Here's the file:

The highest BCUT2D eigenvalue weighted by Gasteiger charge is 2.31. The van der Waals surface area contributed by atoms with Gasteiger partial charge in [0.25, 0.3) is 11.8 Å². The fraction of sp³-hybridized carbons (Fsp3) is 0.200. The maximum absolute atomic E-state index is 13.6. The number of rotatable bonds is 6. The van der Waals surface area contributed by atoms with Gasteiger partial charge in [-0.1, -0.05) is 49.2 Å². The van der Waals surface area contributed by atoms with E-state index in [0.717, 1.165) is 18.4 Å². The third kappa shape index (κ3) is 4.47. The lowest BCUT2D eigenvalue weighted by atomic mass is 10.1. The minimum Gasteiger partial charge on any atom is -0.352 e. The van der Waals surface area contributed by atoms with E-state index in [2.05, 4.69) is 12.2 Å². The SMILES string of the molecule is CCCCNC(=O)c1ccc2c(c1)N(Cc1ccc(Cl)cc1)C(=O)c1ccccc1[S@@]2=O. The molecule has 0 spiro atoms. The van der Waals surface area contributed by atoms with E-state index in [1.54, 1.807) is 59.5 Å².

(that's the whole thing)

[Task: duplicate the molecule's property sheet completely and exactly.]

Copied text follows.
The highest BCUT2D eigenvalue weighted by Gasteiger charge is 2.31. The van der Waals surface area contributed by atoms with Gasteiger partial charge in [0.25, 0.3) is 11.8 Å². The fraction of sp³-hybridized carbons (Fsp3) is 0.200. The maximum absolute atomic E-state index is 13.6. The number of rotatable bonds is 6. The van der Waals surface area contributed by atoms with Gasteiger partial charge in [-0.1, -0.05) is 49.2 Å². The van der Waals surface area contributed by atoms with E-state index in [0.717, 1.165) is 18.4 Å². The third kappa shape index (κ3) is 4.47. The lowest BCUT2D eigenvalue weighted by atomic mass is 10.1. The minimum Gasteiger partial charge on any atom is -0.352 e. The van der Waals surface area contributed by atoms with E-state index in [2.05, 4.69) is 12.2 Å². The SMILES string of the molecule is CCCCNC(=O)c1ccc2c(c1)N(Cc1ccc(Cl)cc1)C(=O)c1ccccc1[S@@]2=O. The molecule has 0 spiro atoms. The van der Waals surface area contributed by atoms with E-state index in [1.54, 1.807) is 59.5 Å².